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There are also interactive opportunities.  Below you will see Lorelei petting a horseshoe crab and William getting his dead skin eaten by some kind of fish (NOT piranhas, although they had those too!).

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These things are scarier than piranhas to me though:

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Apparently they actually EAT spider crabs in Japan.  I know it would amount to a lot of meat, but those things seriously give me nightmares.

The Aquarium is very kid-friendly, with play activities, interactive opportunities like I’ve already shown you, and entertainment (like these mermaids):

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At 14, William was not as interested in the kids’ activities, but he was fascinated by this prehistoric specimen, which he of course already knew EVERYTHING about:

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But the highlight of the Aquarium for all of us, and I think for pretty much anyone who visits, is Shark Lagoon.

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In addition to looking down on the sharks from above, visitors have the opportunity to get closer thank they ever thought possible by going THROUGH the lagoon in a transparent tube, being moved along via conveyor belt.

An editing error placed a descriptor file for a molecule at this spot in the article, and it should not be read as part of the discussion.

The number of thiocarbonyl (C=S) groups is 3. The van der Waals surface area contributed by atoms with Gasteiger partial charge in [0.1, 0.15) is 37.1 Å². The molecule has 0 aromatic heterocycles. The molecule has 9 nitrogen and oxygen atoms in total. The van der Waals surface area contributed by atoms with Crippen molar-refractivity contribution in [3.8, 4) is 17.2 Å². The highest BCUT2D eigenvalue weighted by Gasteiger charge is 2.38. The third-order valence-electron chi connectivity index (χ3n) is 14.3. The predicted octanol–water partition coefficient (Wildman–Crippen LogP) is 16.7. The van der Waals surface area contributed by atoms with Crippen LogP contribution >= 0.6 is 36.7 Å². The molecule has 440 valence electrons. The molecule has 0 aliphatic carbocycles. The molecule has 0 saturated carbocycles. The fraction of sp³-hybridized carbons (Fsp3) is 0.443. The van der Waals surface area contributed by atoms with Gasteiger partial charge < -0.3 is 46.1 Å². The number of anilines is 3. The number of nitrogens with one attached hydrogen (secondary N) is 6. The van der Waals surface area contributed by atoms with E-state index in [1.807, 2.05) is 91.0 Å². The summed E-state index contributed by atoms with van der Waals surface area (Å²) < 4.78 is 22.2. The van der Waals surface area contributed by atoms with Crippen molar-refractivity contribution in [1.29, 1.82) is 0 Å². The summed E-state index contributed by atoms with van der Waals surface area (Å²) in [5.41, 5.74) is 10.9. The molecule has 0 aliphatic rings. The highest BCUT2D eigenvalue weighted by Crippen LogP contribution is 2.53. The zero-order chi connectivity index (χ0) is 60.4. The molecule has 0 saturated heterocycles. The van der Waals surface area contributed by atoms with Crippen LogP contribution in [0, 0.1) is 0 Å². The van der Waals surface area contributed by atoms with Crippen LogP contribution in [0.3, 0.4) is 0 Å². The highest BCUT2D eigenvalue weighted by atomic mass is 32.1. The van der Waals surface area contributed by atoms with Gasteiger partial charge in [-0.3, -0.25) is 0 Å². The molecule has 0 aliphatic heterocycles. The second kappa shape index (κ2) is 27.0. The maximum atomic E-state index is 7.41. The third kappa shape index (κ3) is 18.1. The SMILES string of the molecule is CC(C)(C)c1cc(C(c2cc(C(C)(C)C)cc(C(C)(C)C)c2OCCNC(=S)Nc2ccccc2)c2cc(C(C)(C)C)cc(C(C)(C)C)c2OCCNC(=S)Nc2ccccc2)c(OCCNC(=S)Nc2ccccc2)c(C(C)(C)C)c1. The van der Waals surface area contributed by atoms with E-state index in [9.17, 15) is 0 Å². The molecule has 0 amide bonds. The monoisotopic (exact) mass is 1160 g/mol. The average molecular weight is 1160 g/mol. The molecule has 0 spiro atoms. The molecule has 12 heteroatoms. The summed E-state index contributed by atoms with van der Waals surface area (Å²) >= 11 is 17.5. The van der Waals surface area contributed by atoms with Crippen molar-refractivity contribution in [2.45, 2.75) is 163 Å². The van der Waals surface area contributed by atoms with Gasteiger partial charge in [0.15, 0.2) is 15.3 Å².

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If it’s not obvious, we loved the Aquarium.  It’s expensive, but it’s worth it, and I recommend it to anyone who is visiting Gatlinburg.

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Now, that would have been enough fun for anyone, but remember we were still getting started at that point with seven attractions left to visit!  We made it out through the gift shop relatively unscathed and then started heading to our next destination, which we picked because according to the map we’d been given, it was the next one we would come to as we walked along the main road.  That was the Mirror Maze, which was pretty much exactly like the one in Baltimore, which I already told you about here.

Our next stop was the Guinness Book of World Records Museum, a place that has been in Gatlinburg for as long as I remember, and which I’m assuming Ripley’s acquired at some point as its most likely competitor!

Here again a lot of effort was expended to showcase records that would be of particular interest to local folks:

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Aside from the local exhibits, I was most impressed with the Space area, which included a neat video about the moon landings.

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The exhibit below reminded me of my grandmother and the many, many afghans she made for us: